Torsional behavior of chromatin is modulated by rotational phasing of nucleosomes.
Bottom Line: Torsionally stressed DNA plays a critical role in genome organization and regulation.While the effects of torsional stresses on naked DNA have been well studied, little is known about how these stresses propagate within chromatin and affect its organization.The observed behavior is shown to arise from an interplay between nucleosomal transitions into states with crossed and open linker DNAs and global supercoiling of arrays into left- and right-handed coils, where Ψ0 serves to modulate the energy landscape of nucleosomal states.
Affiliation: Department of NanoEngineering, University of California, San Diego, 9500 Gilman Drive, La Jolla, CA 92093-0448, USA.Show MeSH
Related in: MedlinePlus
Mentions: Here, we provide the first detailed picture of the structure and dynamics of supercoiled nucleosome arrays through Brownian dynamics (BD) simulations of a coarse-grained (CG) model of nucleosome arrays that we have developed and validated against multiple types of experiments (26–28). The model captures the essential physics of chromatin folding, including the bending and twisting mechanics of linker DNAs, the excluded volume and DNA entry/exit geometry of nucleosomes, and the electrostatics of nucleosomes and linker DNAs. The BD simulations account for thermal fluctuations and viscous drag from solvent while computing the dynamics of each array component in the model. This approach allows us to obtain both the Boltzmann-distributed ensemble of array conformations at varying degrees of supercoiling and the real-time dynamics of DNA twist propagation along the arrays. To demonstrate how the intrinsic topology of arrays dictates their torsional behavior, we examine the effects of the phase angle Ψ0 defined as the intrinsic rotational angle between adjacent nucleosomes when the intervening linker DNAs are completely relaxed (undeformed) (29,30). As shown in Figure 1a–c, Ψ0 is determined by the ratio of the length l and average helical pitch p of the linker DNA, and it directly affects the nucleosomal entry/exit configuration of the linker DNAs, which in turn modulates the internal writhe of each nucleosome and the global structure of the arrays (31,32).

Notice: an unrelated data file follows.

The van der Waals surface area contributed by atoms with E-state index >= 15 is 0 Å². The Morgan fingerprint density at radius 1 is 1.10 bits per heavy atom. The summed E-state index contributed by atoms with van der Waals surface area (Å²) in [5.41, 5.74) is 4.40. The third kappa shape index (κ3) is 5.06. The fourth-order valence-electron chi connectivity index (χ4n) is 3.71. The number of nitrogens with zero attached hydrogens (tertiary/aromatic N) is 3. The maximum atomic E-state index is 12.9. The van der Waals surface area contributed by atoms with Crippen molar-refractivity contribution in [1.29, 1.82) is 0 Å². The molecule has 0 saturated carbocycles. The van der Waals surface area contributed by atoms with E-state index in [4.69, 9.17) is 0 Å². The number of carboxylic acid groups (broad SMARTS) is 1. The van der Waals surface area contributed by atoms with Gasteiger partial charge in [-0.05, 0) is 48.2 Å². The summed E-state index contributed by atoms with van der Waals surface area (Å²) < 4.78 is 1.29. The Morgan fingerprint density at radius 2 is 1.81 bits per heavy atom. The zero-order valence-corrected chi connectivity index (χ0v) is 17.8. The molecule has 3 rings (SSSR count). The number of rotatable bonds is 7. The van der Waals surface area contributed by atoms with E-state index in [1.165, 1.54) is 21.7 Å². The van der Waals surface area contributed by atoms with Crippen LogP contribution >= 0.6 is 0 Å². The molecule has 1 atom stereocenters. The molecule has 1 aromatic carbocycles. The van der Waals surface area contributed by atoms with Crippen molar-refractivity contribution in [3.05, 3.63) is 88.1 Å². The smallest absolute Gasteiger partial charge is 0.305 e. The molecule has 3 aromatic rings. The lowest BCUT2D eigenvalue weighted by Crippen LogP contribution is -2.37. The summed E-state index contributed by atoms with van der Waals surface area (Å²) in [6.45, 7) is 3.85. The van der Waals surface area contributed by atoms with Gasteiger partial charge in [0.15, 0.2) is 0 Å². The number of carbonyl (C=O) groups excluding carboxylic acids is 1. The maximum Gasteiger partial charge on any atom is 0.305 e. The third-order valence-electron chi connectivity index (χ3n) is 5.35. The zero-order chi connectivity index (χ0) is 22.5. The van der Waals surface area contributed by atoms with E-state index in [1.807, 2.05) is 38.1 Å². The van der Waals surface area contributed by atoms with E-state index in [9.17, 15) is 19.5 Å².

Affiliation: Department of NanoEngineering, University of California, San Diego, 9500 Gilman Drive, La Jolla, CA 92093-0448, USA.